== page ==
Deepwater horizon location
Workers should be encouraged to report all types of symptoms, near misses, injuries and illnesses. These reports should be analyzed to assess real-time trends so that action can be taken to prevent similar incidents.
Disaster response personnel often work longer and more consecutive days than the usual 40-hour work week. Working longer hours can increase the risk of occupational injuries and accidents and contribute to health problems. For this reason, control plans must be in place to minimize the risks of burnout, recognize hazards, and provide frequent opportunities for rest and recuperation for workers. To prevent worker burnout, the following general recommendations should be considered:
The decision to use protective respirators should be based on the best available qualitative information and expert opinion on work methods, as well as the most complete qualitative information available on the type and level of inhalation exposure to toxic substances and physical elements. The use of effective administrative and technical controls and other personal protective equipment should be implemented before respirators are considered for worker protection.
Deepwater horizon dead
Anchor handling tugs and rig supply vessels battle the fire on the Deepwater Horizon as the U.S. Coast Guard searches for the missing crew.Type
The Deepwater Horizon drilling rig explosion was the April 20, 2010 explosion and subsequent fire on the semi-submersible Deepwater Horizon Mobile Offshore Drilling Unit (MODU), which was owned and operated by Transocean and drilling for BP in the Macondo Prospect oil field approximately 40 miles (64 km) southeast of the Louisiana coast. The explosion and subsequent fire resulted in the sinking of the Deepwater Horizon and the death of 11 workers and 17 others were injured. The same blowout that caused the explosion also led to a fire in the oil well and a massive offshore oil spill in the Gulf of Mexico, considered the largest accidental marine oil spill in the world and the largest environmental disaster in U.S. history.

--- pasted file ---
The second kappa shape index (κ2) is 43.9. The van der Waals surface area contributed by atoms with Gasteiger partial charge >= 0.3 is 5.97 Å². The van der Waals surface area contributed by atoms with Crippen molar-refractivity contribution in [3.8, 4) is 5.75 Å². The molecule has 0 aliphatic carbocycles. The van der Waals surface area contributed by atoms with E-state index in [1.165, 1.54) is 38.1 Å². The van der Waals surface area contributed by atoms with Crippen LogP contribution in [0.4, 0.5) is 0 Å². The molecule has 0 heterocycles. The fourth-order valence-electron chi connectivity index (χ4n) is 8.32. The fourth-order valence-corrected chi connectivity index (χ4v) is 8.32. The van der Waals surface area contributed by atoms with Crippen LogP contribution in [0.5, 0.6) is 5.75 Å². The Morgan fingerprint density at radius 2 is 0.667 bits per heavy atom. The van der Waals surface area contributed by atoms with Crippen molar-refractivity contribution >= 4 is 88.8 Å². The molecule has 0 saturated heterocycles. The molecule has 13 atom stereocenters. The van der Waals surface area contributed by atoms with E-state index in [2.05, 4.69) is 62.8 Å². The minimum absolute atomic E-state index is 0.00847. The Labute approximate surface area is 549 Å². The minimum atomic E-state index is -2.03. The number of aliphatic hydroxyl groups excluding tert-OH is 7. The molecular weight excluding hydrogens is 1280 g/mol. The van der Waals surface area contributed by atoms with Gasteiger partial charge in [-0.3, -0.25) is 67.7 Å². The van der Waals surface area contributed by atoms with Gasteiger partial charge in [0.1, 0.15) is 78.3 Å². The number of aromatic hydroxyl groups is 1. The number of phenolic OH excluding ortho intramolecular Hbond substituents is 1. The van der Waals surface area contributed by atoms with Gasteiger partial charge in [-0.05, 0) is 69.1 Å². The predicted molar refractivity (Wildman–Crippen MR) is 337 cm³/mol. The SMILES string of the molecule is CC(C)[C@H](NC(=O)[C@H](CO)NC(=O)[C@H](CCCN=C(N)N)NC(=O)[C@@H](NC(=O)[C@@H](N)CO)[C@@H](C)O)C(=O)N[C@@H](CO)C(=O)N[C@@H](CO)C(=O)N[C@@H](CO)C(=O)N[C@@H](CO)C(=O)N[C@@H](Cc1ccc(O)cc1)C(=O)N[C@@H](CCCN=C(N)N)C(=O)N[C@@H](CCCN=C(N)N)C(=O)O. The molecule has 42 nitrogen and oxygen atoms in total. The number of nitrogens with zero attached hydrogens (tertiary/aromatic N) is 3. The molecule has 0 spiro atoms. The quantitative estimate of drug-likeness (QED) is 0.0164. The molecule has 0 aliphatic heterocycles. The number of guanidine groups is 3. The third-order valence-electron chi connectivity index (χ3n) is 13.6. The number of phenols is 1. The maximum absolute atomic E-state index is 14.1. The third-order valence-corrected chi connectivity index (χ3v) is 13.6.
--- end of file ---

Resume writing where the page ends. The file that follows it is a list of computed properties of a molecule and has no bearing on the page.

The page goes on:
Deepwater horizon causes
“Halliburton’s misconduct, errors and omissions, including fraud and concealment, caused and/or contributed to the Deepwater Horizon incident,” BP said in its court filing.
BP accused Transocean of negligence, saying it caused the rig to be “unseaworthy.” “The simple fact is that on April 20, 2010, all safety systems and devices and well control procedures on the Deepwater Horizon failed, resulting in the emergency,” BP said.
BP said it wants to “ensure that all parties involved in the Macondo well are held appropriately accountable for the roles that contributed to the Deepwater Horizon accident.”
On a scorching June day in Houma, Louisiana, the local offices of British Petroleum (BP), now the Deepwater Horizon Incident Command Center were crowded with serious men and women in brightly colored vests. Senior BP managers and their consultants wore white; the logistics team wore orange; and federal and state environmental officials wore blue. On the walls of the largest “operations room,” huge video screens displayed maps of the spill and the location of response vessels.
The Minerals Management Service (MMS), the federal agency that regulated offshore drilling, had declared that the chances of a blowout were less than 1% and that, even if that happened, not much oil would be released.
For decades, the exorbitant costs of deep drilling kept commercial rigs close to shore. But dwindling reserves, soaring oil prices and spectacular offshore discoveries precipitated rapid global demand for deepwater entry.